Previous drafts are 0.1 and 0.1b.

For your viewing convenience, I have copied the essence of the 0.1 draft below:

Say we have a set of data, let call it S_{1}with elements s_{11}, s_{12}, s_{13}, ... s_{1n}. These elements was referred to as type 1 data in the previous paper.

Now, apply a "meta" operation* on each of the element in S_{1}which will produce a set S_{2}with elements s_{21}, s_{22}, s_{23}, ... s_{2n}where s_{21}is the metadata of s_{11}. These elements ( s_{21}, s_{22}, s_{23}, ... s_{2n}) was referred to as type 2 data in the previous paper.

Note that elements of S_{2}are data as well. These elements are themselves type 1 data and hence we can apply "meta" operation on these as well to produce another set of type 2 data. This is infinitely recursive.

What is interesting, and perhaps confusing, is that there exist more than one meta operation. In fact, there are infinite number of meta operations. Each meta operation will produce a set of Type 2 carrying the implicit characteristics of the meta operation. We further define a meta-meta operation as an operation on a set S which will extract the common characteristics all elements in the set S_{2}to produce M_{1}. Since there are infinite number of possible meta operations, there exists infinite number of characteristic, M_{1}, M_{2}, M_{3},... M_{n},... Each of these characteristics, when expressed in as data, is what we refer to as type 3 data in the previous paper.

An example of M_{i}may be the Dublin Core specification, which defines a particular meta operation. The process of producing M_{1}is the meta-meta operation. Different community of practice will obviously have their own variations of meta operation (adoption and extension of DC) producing M_{i}.

Meta-meta operation applies on data elements. Since type 1 data is data, we can also meta-meta operation on type 1 data. One of the possible characteristics of type 1 data is the link information among the elements. This link information has been an important information to determine the "page-rank" in Google's search result. Again, there are other meta-meta operation which can be applied to type 1 as well as type 2 data.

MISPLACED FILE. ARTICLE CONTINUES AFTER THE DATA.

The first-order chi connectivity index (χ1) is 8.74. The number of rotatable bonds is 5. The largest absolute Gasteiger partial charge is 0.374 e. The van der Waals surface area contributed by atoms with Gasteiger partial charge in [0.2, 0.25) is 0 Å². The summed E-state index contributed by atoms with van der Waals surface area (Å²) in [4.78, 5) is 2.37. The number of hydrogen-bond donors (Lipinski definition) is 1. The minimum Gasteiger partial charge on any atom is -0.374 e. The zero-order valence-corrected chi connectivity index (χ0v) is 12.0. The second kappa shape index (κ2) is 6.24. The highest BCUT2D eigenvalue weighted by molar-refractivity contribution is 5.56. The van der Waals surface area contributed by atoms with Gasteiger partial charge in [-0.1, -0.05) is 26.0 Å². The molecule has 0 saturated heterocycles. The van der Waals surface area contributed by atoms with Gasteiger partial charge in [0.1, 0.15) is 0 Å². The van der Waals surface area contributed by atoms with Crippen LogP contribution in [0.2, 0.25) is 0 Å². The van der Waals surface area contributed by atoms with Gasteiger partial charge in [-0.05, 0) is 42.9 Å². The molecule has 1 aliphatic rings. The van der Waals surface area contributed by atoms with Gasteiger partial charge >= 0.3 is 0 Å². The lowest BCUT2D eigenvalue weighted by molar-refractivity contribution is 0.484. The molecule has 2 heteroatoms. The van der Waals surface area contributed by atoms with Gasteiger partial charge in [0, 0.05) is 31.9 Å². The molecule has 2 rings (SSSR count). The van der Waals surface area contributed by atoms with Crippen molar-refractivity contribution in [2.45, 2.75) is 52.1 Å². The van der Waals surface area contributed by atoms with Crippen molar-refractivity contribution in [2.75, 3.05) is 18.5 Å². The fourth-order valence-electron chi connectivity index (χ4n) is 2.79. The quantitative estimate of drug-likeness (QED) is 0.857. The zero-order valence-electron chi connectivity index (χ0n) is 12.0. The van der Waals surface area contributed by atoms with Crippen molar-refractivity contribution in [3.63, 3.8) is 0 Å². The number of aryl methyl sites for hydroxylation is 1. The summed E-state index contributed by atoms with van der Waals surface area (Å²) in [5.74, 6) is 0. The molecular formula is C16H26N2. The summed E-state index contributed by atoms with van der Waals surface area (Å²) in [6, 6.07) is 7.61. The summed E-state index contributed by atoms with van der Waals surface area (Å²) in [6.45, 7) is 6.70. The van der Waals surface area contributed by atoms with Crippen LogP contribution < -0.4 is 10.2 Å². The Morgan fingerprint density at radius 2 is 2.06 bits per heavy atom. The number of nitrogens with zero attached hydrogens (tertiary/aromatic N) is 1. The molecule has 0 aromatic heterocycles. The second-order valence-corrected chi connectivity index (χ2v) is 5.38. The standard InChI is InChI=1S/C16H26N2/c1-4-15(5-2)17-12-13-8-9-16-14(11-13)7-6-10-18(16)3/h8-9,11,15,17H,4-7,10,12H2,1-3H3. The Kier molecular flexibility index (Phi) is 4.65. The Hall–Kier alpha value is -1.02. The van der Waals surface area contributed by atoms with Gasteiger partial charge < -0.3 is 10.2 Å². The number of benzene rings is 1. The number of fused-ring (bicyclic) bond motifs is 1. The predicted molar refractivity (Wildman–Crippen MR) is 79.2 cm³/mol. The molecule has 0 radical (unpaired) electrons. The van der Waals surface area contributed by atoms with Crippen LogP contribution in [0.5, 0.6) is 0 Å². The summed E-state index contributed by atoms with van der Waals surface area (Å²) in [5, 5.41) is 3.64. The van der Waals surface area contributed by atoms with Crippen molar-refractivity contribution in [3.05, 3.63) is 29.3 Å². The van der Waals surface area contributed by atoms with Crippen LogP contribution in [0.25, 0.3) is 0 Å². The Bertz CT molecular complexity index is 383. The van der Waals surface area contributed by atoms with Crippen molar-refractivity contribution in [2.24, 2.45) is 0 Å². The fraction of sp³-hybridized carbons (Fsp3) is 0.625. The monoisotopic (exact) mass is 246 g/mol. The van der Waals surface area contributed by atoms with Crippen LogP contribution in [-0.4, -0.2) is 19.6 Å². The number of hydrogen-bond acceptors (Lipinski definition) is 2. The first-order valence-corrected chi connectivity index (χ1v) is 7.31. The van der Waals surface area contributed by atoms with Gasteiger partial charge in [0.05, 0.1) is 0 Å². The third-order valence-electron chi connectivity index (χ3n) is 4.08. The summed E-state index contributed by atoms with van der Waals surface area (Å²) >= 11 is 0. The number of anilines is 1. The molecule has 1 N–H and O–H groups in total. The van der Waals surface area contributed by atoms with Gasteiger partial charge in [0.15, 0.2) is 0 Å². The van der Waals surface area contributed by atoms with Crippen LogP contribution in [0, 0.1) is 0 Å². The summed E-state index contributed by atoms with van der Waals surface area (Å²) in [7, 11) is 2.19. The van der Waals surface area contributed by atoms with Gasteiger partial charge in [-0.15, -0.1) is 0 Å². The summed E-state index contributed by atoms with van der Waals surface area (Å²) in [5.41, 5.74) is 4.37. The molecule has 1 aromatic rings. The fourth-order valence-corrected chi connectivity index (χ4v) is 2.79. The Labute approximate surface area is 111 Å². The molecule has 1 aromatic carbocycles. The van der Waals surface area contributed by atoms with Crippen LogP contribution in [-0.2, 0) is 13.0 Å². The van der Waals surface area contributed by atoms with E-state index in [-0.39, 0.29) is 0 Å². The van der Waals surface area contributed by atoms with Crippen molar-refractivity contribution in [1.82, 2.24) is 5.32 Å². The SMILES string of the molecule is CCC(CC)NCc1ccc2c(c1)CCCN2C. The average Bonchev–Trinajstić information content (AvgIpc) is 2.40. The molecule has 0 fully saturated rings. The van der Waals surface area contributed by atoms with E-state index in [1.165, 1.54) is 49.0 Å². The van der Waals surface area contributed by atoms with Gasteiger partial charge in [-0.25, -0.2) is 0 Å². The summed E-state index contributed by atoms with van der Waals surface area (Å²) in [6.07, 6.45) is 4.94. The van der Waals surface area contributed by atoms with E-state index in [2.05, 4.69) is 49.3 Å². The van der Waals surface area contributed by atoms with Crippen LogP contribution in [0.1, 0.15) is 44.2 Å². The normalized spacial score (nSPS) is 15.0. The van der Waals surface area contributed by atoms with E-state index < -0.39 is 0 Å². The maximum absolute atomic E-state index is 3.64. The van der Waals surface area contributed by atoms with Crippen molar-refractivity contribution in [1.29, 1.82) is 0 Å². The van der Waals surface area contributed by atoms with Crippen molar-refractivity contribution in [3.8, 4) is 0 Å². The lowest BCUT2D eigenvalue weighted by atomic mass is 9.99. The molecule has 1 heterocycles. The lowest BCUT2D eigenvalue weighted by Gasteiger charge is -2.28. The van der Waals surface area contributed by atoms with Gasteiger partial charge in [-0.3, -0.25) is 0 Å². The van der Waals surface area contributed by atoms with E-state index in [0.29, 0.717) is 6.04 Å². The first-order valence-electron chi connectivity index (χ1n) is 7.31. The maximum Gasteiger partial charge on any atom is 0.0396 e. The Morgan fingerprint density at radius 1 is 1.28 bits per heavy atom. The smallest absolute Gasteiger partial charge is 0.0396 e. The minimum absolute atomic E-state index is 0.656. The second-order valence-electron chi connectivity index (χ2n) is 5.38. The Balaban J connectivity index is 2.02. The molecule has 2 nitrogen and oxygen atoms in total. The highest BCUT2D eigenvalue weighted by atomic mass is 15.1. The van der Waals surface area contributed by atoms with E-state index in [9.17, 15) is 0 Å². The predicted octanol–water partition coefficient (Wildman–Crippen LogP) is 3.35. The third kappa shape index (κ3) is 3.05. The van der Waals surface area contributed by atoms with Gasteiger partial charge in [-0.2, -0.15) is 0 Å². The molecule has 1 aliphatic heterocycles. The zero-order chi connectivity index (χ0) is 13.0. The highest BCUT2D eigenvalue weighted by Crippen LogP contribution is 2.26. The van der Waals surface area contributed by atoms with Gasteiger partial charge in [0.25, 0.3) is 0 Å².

The utility of this data model may be used to understand the work in metadata....

*A meta operation may be the extraction of metadata from the type 1 data, such as assigning dc.creator (in type 2 data of this post) to the value "Albert Ip" (for this particular post, which is type 1 data in this case). Another meta operation may be to create the frequency count of all the words used in this post.

David Gibson has sent a comment regarding the idea (on Mon, 24 Jan 2005 09:18:13 -0800 (PST)):

What prevents there being an infinite number of meta-4's (pardon the pun). You have defined up to the meta-meta-meta right? It seems that third level is mining the metadata schemas. And it seems that one could keep positing operations on the previous level. Why does it stop with 3 levels?

Thank you, David, for this very thought-provocative comment which helps me clarify some points in this concept.

The first meta operation (which applied on S

_{1}) is like the "traditional" metadata extraction. The operation applies on the individual elements of the Set S

_{1}. This model recognizes that there are many different types of meta operations, including the variation of the metadata schemes, or fundamentally different alogrithm, such as using inverted index.

We can say:

S_{2}is the result of operation m on S_{1}if and only if

for each element s_{2i}in S_{2}, s_{2i}=m(s_{1i})

The meta-meta operation (or should we write it as Meta operation) operates on the set S

_{1}to provide a datum m

_{1}(was M

_{1}in draft 0.1). Again, we note here that there are many different M operations resulting in m

_{1}, m

_{2},...,m

_{i},... which collectively are members of the set M

_{1}.

Since M

_{1}is a set of data, we can apply meta-operation on it to produce a set of metadata for each element of M

_{1}. Alternately, we can apply a Meta-operation on the set M

_{1}to produce one datum representing a common characteristic of the set M

_{1}.

I think the last paragraph here is the unclear point in draft 0.1.

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